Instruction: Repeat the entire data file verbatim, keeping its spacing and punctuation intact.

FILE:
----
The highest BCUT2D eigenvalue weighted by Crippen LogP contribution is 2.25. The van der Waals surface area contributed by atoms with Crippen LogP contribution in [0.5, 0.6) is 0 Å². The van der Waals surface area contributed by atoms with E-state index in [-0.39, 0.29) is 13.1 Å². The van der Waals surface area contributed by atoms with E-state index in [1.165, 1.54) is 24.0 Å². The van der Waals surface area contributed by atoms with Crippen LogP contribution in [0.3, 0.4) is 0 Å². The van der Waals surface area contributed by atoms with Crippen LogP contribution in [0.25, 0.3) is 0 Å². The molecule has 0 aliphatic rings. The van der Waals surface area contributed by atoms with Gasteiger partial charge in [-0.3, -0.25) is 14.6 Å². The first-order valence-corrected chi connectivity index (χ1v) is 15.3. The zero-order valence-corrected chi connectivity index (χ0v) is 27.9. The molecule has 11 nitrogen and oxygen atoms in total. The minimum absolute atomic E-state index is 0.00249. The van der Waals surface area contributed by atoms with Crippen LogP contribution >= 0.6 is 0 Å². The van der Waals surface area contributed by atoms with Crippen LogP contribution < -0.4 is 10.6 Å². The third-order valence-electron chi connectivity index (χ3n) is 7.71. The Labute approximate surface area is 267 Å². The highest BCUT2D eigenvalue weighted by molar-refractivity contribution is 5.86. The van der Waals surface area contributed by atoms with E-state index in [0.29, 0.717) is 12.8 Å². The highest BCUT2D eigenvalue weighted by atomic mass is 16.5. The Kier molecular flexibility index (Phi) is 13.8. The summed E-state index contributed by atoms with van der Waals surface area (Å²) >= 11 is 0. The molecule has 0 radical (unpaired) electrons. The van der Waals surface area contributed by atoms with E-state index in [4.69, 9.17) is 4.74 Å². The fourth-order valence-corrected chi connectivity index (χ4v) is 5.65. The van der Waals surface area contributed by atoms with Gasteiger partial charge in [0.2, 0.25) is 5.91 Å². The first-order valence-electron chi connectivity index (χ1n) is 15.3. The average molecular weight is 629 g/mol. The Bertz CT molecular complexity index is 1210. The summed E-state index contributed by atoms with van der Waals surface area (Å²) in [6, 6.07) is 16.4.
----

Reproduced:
The highest BCUT2D eigenvalue weighted by Crippen LogP contribution is 2.25. The van der Waals surface area contributed by atoms with Crippen LogP contribution in [0.5, 0.6) is 0 Å². The van der Waals surface area contributed by atoms with E-state index in [-0.39, 0.29) is 13.1 Å². The van der Waals surface area contributed by atoms with E-state index in [1.165, 1.54) is 24.0 Å². The van der Waals surface area contributed by atoms with Crippen LogP contribution in [0.3, 0.4) is 0 Å². The van der Waals surface area contributed by atoms with Crippen LogP contribution in [0.25, 0.3) is 0 Å². The molecule has 0 aliphatic rings. The van der Waals surface area contributed by atoms with Gasteiger partial charge in [-0.3, -0.25) is 14.6 Å². The first-order valence-corrected chi connectivity index (χ1v) is 15.3. The zero-order valence-corrected chi connectivity index (χ0v) is 27.9. The molecule has 11 nitrogen and oxygen atoms in total. The minimum absolute atomic E-state index is 0.00249. The van der Waals surface area contributed by atoms with Crippen LogP contribution >= 0.6 is 0 Å². The van der Waals surface area contributed by atoms with Crippen LogP contribution < -0.4 is 10.6 Å². The third-order valence-electron chi connectivity index (χ3n) is 7.71. The Labute approximate surface area is 267 Å². The highest BCUT2D eigenvalue weighted by molar-refractivity contribution is 5.86. The van der Waals surface area contributed by atoms with E-state index in [0.29, 0.717) is 12.8 Å². The highest BCUT2D eigenvalue weighted by atomic mass is 16.5. The Kier molecular flexibility index (Phi) is 13.8. The summed E-state index contributed by atoms with van der Waals surface area (Å²) >= 11 is 0. The molecule has 0 radical (unpaired) electrons. The van der Waals surface area contributed by atoms with E-state index in [4.69, 9.17) is 4.74 Å². The fourth-order valence-corrected chi connectivity index (χ4v) is 5.65. The van der Waals surface area contributed by atoms with Gasteiger partial charge in [0.2, 0.25) is 5.91 Å². The first-order valence-electron chi connectivity index (χ1n) is 15.3. The average molecular weight is 629 g/mol. The Bertz CT molecular complexity index is 1210. The summed E-state index contributed by atoms with van der Waals surface area (Å²) in [6, 6.07) is 16.4.